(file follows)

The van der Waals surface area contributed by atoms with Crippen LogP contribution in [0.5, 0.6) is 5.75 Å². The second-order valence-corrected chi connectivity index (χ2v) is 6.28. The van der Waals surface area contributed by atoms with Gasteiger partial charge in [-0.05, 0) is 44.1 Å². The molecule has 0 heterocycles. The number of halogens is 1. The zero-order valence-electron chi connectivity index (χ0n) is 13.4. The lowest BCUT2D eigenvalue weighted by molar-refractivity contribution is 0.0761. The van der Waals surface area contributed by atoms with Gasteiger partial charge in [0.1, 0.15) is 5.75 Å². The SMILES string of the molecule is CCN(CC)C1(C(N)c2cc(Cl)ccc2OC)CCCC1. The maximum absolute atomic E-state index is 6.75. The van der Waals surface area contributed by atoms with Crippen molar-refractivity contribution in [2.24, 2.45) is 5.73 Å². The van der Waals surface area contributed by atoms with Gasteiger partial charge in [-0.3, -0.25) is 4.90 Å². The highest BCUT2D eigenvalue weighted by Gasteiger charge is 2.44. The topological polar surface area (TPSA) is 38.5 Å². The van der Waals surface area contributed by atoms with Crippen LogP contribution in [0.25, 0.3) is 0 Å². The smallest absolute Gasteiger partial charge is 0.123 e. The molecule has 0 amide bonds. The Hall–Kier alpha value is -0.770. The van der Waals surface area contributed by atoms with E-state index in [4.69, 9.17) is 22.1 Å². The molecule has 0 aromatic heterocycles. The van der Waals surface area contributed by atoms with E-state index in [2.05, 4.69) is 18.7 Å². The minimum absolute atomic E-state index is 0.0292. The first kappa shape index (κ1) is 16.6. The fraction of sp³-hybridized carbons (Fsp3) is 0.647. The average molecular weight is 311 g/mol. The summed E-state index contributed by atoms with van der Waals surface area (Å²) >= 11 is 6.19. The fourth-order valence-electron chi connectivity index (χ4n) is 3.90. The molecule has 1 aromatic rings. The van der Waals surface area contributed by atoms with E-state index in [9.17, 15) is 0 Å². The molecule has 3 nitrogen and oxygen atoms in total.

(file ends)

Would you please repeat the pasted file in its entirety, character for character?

The van der Waals surface area contributed by atoms with Crippen LogP contribution in [0.5, 0.6) is 5.75 Å². The second-order valence-corrected chi connectivity index (χ2v) is 6.28. The van der Waals surface area contributed by atoms with Gasteiger partial charge in [-0.05, 0) is 44.1 Å². The molecule has 0 heterocycles. The number of halogens is 1. The zero-order valence-electron chi connectivity index (χ0n) is 13.4. The lowest BCUT2D eigenvalue weighted by molar-refractivity contribution is 0.0761. The van der Waals surface area contributed by atoms with Gasteiger partial charge in [0.1, 0.15) is 5.75 Å². The SMILES string of the molecule is CCN(CC)C1(C(N)c2cc(Cl)ccc2OC)CCCC1. The maximum absolute atomic E-state index is 6.75. The van der Waals surface area contributed by atoms with Crippen molar-refractivity contribution in [2.24, 2.45) is 5.73 Å². The van der Waals surface area contributed by atoms with Gasteiger partial charge in [-0.3, -0.25) is 4.90 Å². The highest BCUT2D eigenvalue weighted by Gasteiger charge is 2.44. The topological polar surface area (TPSA) is 38.5 Å². The van der Waals surface area contributed by atoms with Crippen LogP contribution in [0.25, 0.3) is 0 Å². The smallest absolute Gasteiger partial charge is 0.123 e. The molecule has 0 amide bonds. The Hall–Kier alpha value is -0.770. The van der Waals surface area contributed by atoms with E-state index in [4.69, 9.17) is 22.1 Å². The molecule has 0 aromatic heterocycles. The van der Waals surface area contributed by atoms with E-state index in [2.05, 4.69) is 18.7 Å². The minimum absolute atomic E-state index is 0.0292. The first kappa shape index (κ1) is 16.6. The fraction of sp³-hybridized carbons (Fsp3) is 0.647. The average molecular weight is 311 g/mol. The summed E-state index contributed by atoms with van der Waals surface area (Å²) >= 11 is 6.19. The fourth-order valence-electron chi connectivity index (χ4n) is 3.90. The molecule has 1 aromatic rings. The van der Waals surface area contributed by atoms with E-state index in [9.17, 15) is 0 Å². The molecule has 3 nitrogen and oxygen atoms in total.